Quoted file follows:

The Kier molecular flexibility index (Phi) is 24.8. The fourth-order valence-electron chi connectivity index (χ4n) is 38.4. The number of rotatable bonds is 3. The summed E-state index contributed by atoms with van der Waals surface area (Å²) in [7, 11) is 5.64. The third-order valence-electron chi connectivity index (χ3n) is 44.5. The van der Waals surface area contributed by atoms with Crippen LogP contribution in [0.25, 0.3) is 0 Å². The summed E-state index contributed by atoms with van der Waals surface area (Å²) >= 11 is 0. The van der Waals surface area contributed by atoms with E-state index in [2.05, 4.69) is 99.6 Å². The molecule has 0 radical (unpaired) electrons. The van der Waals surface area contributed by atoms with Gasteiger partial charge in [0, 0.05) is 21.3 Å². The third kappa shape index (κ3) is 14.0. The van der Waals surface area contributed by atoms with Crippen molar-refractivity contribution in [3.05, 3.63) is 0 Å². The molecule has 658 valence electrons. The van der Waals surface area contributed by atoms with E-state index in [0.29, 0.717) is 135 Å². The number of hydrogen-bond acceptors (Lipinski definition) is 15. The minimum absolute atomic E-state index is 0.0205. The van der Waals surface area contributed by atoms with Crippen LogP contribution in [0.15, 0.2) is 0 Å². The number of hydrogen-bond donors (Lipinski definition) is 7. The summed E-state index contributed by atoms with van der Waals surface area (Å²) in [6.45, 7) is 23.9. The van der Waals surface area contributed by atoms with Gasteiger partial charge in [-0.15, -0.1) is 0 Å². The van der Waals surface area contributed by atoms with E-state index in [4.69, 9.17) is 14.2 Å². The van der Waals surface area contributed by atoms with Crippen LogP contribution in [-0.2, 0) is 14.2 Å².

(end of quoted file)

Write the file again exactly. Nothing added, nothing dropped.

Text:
The Kier molecular flexibility index (Phi) is 24.8. The fourth-order valence-electron chi connectivity index (χ4n) is 38.4. The number of rotatable bonds is 3. The summed E-state index contributed by atoms with van der Waals surface area (Å²) in [7, 11) is 5.64. The third-order valence-electron chi connectivity index (χ3n) is 44.5. The van der Waals surface area contributed by atoms with Crippen LogP contribution in [0.25, 0.3) is 0 Å². The summed E-state index contributed by atoms with van der Waals surface area (Å²) >= 11 is 0. The van der Waals surface area contributed by atoms with E-state index in [2.05, 4.69) is 99.6 Å². The molecule has 0 radical (unpaired) electrons. The van der Waals surface area contributed by atoms with Gasteiger partial charge in [0, 0.05) is 21.3 Å². The third kappa shape index (κ3) is 14.0. The van der Waals surface area contributed by atoms with Crippen molar-refractivity contribution in [3.05, 3.63) is 0 Å². The molecule has 658 valence electrons. The van der Waals surface area contributed by atoms with E-state index in [0.29, 0.717) is 135 Å². The number of hydrogen-bond acceptors (Lipinski definition) is 15. The minimum absolute atomic E-state index is 0.0205. The van der Waals surface area contributed by atoms with Crippen LogP contribution in [0.15, 0.2) is 0 Å². The number of hydrogen-bond donors (Lipinski definition) is 7. The summed E-state index contributed by atoms with van der Waals surface area (Å²) in [6.45, 7) is 23.9. The van der Waals surface area contributed by atoms with Gasteiger partial charge in [-0.15, -0.1) is 0 Å². The van der Waals surface area contributed by atoms with E-state index in [4.69, 9.17) is 14.2 Å². The van der Waals surface area contributed by atoms with Crippen LogP contribution in [-0.2, 0) is 14.2 Å².